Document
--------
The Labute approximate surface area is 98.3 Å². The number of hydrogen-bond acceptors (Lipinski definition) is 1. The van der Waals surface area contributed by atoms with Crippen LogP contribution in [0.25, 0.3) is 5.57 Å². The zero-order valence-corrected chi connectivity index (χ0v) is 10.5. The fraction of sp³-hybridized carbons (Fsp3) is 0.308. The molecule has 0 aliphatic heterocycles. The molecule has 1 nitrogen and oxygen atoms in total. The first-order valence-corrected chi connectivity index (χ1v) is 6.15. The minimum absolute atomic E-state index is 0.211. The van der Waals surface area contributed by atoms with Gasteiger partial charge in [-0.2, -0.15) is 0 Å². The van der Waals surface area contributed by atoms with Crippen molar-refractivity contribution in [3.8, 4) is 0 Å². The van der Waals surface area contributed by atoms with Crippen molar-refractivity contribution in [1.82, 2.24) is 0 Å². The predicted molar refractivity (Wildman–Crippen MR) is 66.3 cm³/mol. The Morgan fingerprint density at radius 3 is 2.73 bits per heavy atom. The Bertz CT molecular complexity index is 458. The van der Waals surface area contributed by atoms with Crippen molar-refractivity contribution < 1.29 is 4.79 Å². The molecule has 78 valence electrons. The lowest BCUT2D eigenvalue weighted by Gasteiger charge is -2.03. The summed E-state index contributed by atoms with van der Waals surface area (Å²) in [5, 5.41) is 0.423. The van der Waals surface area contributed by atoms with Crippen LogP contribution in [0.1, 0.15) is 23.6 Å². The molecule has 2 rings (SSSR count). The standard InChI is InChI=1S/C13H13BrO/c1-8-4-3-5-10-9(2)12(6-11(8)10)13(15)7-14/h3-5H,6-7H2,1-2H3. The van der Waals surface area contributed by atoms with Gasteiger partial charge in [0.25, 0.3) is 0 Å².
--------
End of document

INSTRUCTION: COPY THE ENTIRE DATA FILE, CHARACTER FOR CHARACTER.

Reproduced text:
The Labute approximate surface area is 98.3 Å². The number of hydrogen-bond acceptors (Lipinski definition) is 1. The van der Waals surface area contributed by atoms with Crippen LogP contribution in [0.25, 0.3) is 5.57 Å². The zero-order valence-corrected chi connectivity index (χ0v) is 10.5. The fraction of sp³-hybridized carbons (Fsp3) is 0.308. The molecule has 0 aliphatic heterocycles. The molecule has 1 nitrogen and oxygen atoms in total. The first-order valence-corrected chi connectivity index (χ1v) is 6.15. The minimum absolute atomic E-state index is 0.211. The van der Waals surface area contributed by atoms with Gasteiger partial charge in [-0.2, -0.15) is 0 Å². The van der Waals surface area contributed by atoms with Crippen molar-refractivity contribution in [3.8, 4) is 0 Å². The van der Waals surface area contributed by atoms with Crippen molar-refractivity contribution in [1.82, 2.24) is 0 Å². The predicted molar refractivity (Wildman–Crippen MR) is 66.3 cm³/mol. The Morgan fingerprint density at radius 3 is 2.73 bits per heavy atom. The Bertz CT molecular complexity index is 458. The van der Waals surface area contributed by atoms with Crippen molar-refractivity contribution < 1.29 is 4.79 Å². The molecule has 78 valence electrons. The lowest BCUT2D eigenvalue weighted by Gasteiger charge is -2.03. The summed E-state index contributed by atoms with van der Waals surface area (Å²) in [5, 5.41) is 0.423. The van der Waals surface area contributed by atoms with Crippen LogP contribution in [0.1, 0.15) is 23.6 Å². The molecule has 2 rings (SSSR count). The standard InChI is InChI=1S/C13H13BrO/c1-8-4-3-5-10-9(2)12(6-11(8)10)13(15)7-14/h3-5H,6-7H2,1-2H3. The van der Waals surface area contributed by atoms with Gasteiger partial charge in [0.25, 0.3) is 0 Å².